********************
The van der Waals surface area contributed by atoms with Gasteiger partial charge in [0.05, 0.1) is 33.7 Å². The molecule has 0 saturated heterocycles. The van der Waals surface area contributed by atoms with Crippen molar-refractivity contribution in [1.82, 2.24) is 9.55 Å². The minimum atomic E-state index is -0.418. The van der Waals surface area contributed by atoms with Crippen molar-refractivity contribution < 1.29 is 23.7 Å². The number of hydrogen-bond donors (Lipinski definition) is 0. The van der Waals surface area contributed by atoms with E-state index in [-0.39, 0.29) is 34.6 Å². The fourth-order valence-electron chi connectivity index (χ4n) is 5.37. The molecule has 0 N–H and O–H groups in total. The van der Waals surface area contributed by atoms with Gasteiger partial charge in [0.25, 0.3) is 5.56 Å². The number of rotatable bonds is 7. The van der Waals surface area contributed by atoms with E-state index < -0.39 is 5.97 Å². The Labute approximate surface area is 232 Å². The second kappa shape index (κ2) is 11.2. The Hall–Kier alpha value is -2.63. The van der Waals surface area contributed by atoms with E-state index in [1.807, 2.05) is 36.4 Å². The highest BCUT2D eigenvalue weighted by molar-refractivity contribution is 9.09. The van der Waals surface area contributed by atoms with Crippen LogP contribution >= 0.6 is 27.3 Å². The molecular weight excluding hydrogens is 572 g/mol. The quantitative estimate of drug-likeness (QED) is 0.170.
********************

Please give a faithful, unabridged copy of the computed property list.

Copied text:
The van der Waals surface area contributed by atoms with Gasteiger partial charge in [0.05, 0.1) is 33.7 Å². The molecule has 0 saturated heterocycles. The van der Waals surface area contributed by atoms with Crippen molar-refractivity contribution in [1.82, 2.24) is 9.55 Å². The minimum atomic E-state index is -0.418. The van der Waals surface area contributed by atoms with Crippen molar-refractivity contribution < 1.29 is 23.7 Å². The number of hydrogen-bond donors (Lipinski definition) is 0. The van der Waals surface area contributed by atoms with E-state index in [-0.39, 0.29) is 34.6 Å². The fourth-order valence-electron chi connectivity index (χ4n) is 5.37. The molecule has 0 N–H and O–H groups in total. The van der Waals surface area contributed by atoms with Gasteiger partial charge in [0.25, 0.3) is 5.56 Å². The number of rotatable bonds is 7. The van der Waals surface area contributed by atoms with E-state index < -0.39 is 5.97 Å². The Labute approximate surface area is 232 Å². The second kappa shape index (κ2) is 11.2. The Hall–Kier alpha value is -2.63. The van der Waals surface area contributed by atoms with E-state index in [1.807, 2.05) is 36.4 Å². The highest BCUT2D eigenvalue weighted by molar-refractivity contribution is 9.09. The van der Waals surface area contributed by atoms with Crippen LogP contribution >= 0.6 is 27.3 Å². The molecular weight excluding hydrogens is 572 g/mol. The quantitative estimate of drug-likeness (QED) is 0.170.